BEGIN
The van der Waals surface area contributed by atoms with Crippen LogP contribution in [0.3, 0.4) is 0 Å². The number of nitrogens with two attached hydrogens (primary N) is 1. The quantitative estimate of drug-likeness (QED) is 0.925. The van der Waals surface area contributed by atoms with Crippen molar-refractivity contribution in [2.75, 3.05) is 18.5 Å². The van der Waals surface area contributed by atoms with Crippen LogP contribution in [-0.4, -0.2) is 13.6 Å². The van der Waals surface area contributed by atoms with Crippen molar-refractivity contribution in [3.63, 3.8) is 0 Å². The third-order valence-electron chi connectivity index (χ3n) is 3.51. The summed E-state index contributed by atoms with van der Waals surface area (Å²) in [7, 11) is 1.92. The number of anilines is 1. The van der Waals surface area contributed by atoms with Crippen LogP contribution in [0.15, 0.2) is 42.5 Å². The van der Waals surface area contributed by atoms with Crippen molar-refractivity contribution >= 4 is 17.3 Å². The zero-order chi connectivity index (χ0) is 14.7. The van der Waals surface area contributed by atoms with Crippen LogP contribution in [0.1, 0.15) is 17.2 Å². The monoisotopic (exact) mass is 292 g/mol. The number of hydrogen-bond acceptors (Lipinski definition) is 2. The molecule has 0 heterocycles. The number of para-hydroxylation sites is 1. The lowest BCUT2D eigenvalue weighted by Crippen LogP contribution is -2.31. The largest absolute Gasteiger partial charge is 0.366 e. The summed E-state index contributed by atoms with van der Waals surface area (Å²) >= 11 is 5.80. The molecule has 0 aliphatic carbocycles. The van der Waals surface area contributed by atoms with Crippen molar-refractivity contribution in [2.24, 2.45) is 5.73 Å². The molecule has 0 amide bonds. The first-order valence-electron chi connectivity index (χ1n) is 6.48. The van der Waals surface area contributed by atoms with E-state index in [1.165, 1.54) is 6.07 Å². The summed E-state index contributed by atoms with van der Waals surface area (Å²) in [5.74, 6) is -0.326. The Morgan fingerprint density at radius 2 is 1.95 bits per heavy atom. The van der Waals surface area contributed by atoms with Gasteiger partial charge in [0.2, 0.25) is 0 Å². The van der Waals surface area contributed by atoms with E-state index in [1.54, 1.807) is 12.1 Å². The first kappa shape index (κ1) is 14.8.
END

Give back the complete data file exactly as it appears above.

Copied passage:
The van der Waals surface area contributed by atoms with Crippen LogP contribution in [0.3, 0.4) is 0 Å². The number of nitrogens with two attached hydrogens (primary N) is 1. The quantitative estimate of drug-likeness (QED) is 0.925. The van der Waals surface area contributed by atoms with Crippen molar-refractivity contribution in [2.75, 3.05) is 18.5 Å². The van der Waals surface area contributed by atoms with Crippen LogP contribution in [-0.4, -0.2) is 13.6 Å². The van der Waals surface area contributed by atoms with Crippen molar-refractivity contribution in [3.63, 3.8) is 0 Å². The third-order valence-electron chi connectivity index (χ3n) is 3.51. The summed E-state index contributed by atoms with van der Waals surface area (Å²) in [7, 11) is 1.92. The number of anilines is 1. The van der Waals surface area contributed by atoms with Crippen LogP contribution in [0.15, 0.2) is 42.5 Å². The van der Waals surface area contributed by atoms with Crippen molar-refractivity contribution >= 4 is 17.3 Å². The zero-order chi connectivity index (χ0) is 14.7. The van der Waals surface area contributed by atoms with Crippen LogP contribution in [0.1, 0.15) is 17.2 Å². The monoisotopic (exact) mass is 292 g/mol. The number of hydrogen-bond acceptors (Lipinski definition) is 2. The molecule has 0 heterocycles. The number of para-hydroxylation sites is 1. The lowest BCUT2D eigenvalue weighted by Crippen LogP contribution is -2.31. The largest absolute Gasteiger partial charge is 0.366 e. The summed E-state index contributed by atoms with van der Waals surface area (Å²) >= 11 is 5.80. The molecule has 0 aliphatic carbocycles. The van der Waals surface area contributed by atoms with Crippen molar-refractivity contribution in [2.24, 2.45) is 5.73 Å². The molecule has 0 amide bonds. The first-order valence-electron chi connectivity index (χ1n) is 6.48. The van der Waals surface area contributed by atoms with E-state index in [1.165, 1.54) is 6.07 Å². The summed E-state index contributed by atoms with van der Waals surface area (Å²) in [5.74, 6) is -0.326. The Morgan fingerprint density at radius 2 is 1.95 bits per heavy atom. The van der Waals surface area contributed by atoms with Gasteiger partial charge in [0.2, 0.25) is 0 Å². The van der Waals surface area contributed by atoms with E-state index in [1.54, 1.807) is 12.1 Å². The first kappa shape index (κ1) is 14.8.